Australia's Indigenous Deaths in Custody Continue to Prove Systemic Racism | Opinion

Aboriginal and Torres Strait Islander readers are advised that the following editorial may contain images and voices of people who have died.

On August 2, 2014, Julieka Ivanna Dhu's partner violated an apprehended violence order.

The police duly showed up, where they arrested both Dhu and her partner. Dhu, they'd discovered, had not paid a $200 fine for failing to provide her personal details to police upon being found drunk in public, and additional penalties accrued for not paying on time. There was an outstanding arrest warrant for this harmless crime.

According to Australian Broadcasting Corporation reports, to pay off her debt, Dhu was ordered to spend four days in police custody in South Hedland, Western Australia. During the first two days, Dhu complained of pain. Hospital staff dismissed her complaints as likely drug withdrawal symptoms. By August 4, she told police she couldn't stand. Police officers accused her of faking her symptoms, carried her like a wounded animal to their van and took her back to the hospital. She was pronounced dead soon after arrival.

Had medical staff and police done their humane duty, they'd have done a thorough examination and realized, days earlier, that Dhu was suffering severe infections—sepsis and pneumonia—related to a violent attack by her partner months earlier that broke her ribs. She'd have lived if merely prescribed antibiotics.

The 11 officers that an internal investigation identified as failing to comply with regulations were given written or oral warnings. A coronial autopsy established that preconceived beliefs about Aboriginal people was the prime factor in Dhu's death. She was 22 years old.

It's astonishing that seven years later there are still so many deaths of Indigenous and Torres Strait Islander people while in police custody. Australia's high rate of Aboriginal youth in custody—58 percent—is shameful enough (often for petty crimes) but the fact many die while awaiting interview or court is abominable.

A royal commission report into deaths in custody in 1991 recommended over 200 changes to the criminal justice system, but since then 474 Indigenous people have died in police and prison custody. There have been five additional deaths since March. The majority of those who died in custody were either in protective custody, being arrested, or were pursued by police. The majority of those who died suffered medical issues and evidence proved that medical care is much slower to arrive—if at all—for Indigenous people due to institutional racism.

Posters of people who have died in police custody are displayed above an Aboriginal flag during a rally on April 10, 2021, in Sydney, Australia. David Gray/Getty Images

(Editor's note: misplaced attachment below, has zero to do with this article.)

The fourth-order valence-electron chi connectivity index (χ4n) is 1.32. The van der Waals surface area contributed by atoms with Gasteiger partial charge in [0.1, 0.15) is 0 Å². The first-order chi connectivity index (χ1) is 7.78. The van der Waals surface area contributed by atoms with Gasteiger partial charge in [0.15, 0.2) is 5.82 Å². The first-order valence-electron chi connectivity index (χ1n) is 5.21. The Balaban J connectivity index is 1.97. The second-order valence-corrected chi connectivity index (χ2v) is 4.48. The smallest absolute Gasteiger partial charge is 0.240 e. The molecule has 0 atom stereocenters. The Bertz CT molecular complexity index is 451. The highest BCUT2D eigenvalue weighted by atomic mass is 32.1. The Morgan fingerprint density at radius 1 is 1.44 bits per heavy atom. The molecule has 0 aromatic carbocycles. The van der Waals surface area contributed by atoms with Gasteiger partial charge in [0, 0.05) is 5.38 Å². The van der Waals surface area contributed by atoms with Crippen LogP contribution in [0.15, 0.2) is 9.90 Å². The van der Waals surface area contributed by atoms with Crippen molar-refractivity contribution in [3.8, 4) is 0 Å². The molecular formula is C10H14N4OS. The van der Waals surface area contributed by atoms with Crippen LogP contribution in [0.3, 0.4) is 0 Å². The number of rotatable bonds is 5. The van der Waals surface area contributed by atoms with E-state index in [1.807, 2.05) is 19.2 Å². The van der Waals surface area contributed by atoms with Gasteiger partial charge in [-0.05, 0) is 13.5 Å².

Linda Burney, an Indigenous woman and Labor spokesperson for Indigenous Australians, wants a real-time reporting system for deaths in custody. According to the latest Australian Bureau of Statistics figures, 2,333 per 100,000 Aboriginal and Torres Strait Islander adults were imprisoned (over 10 times higher than the general population) at the time of the survey in December 2020.

"Thirty years after the royal commission, government has overstated the degree to which they've actioned changes. This has led to the over-incarceration of our community and inevitably their death in those prisons, resulting in destruction of kin and community, which affects our communities for generations to come," said Nerita Waight, chief executive officer of Victorian Aboriginal Legal Service. "We are imprisoned and criminalized by a system that works under systemic racism day in-day out. Is it apathy? Incompetence? Racism? It's shameful and it's heartbreaking, and it doesn't feel as if we're truly part of society when this goes on."

Australian Labor Party's Linda Burney, shadow minister for Indigenous Australians, recognized the immense distress within Australia's indigenous community and called on the government to act.

"Thirty years since the royal commission, First Australians remain grossly over-represented in our criminal justice system, and there have been 474 deaths in custody that we know about," Burney said. "The first and most immediate challenge is the lack of transparency of incidents of deaths in custody, and that is why Labor is calling for the urgent implementation of consolidated and real-time data collection of First Nations deaths in custody at a commonwealth level."

Her concern is that the national political conversation on deaths in custody and Indigenous incarceration has favored the criminal justice system as the only solution to crime, rather than consider the socio-economic factors underpinning Indigenous incarceration, such as housing, education, employment and health outcomes.

The Australian government and systems of policing and corrections continue to feed the intergenerational trauma that resulted from institutional, systemic racism. There is still no Treaty, there is no genuine commitment from our prime minister to address the historic and present-day injustices that white Australia inflicted upon Aboriginal and Torres Strait Islander people.

How many more deaths like Dhu's need to happen before our government acknowledges its responsibility to Australia's Indigenous communities, to take holistic action toward policies that bridge the gap and cease our government's human rights violations?

Cat Woods is a freelance writer based in Australia. She writes on art, culture and travel for international publications, and regularly writes on music for both U.S. and Australian publications. When not writing, Cat teaches yoga, Pilates and barre, listens to podcasts, binge watches anything with subtitles, and walks her two highly intelligent, very bossy dogs around her beachside home in the inner south of Melbourne.

The views expressed in this article are the writer's own.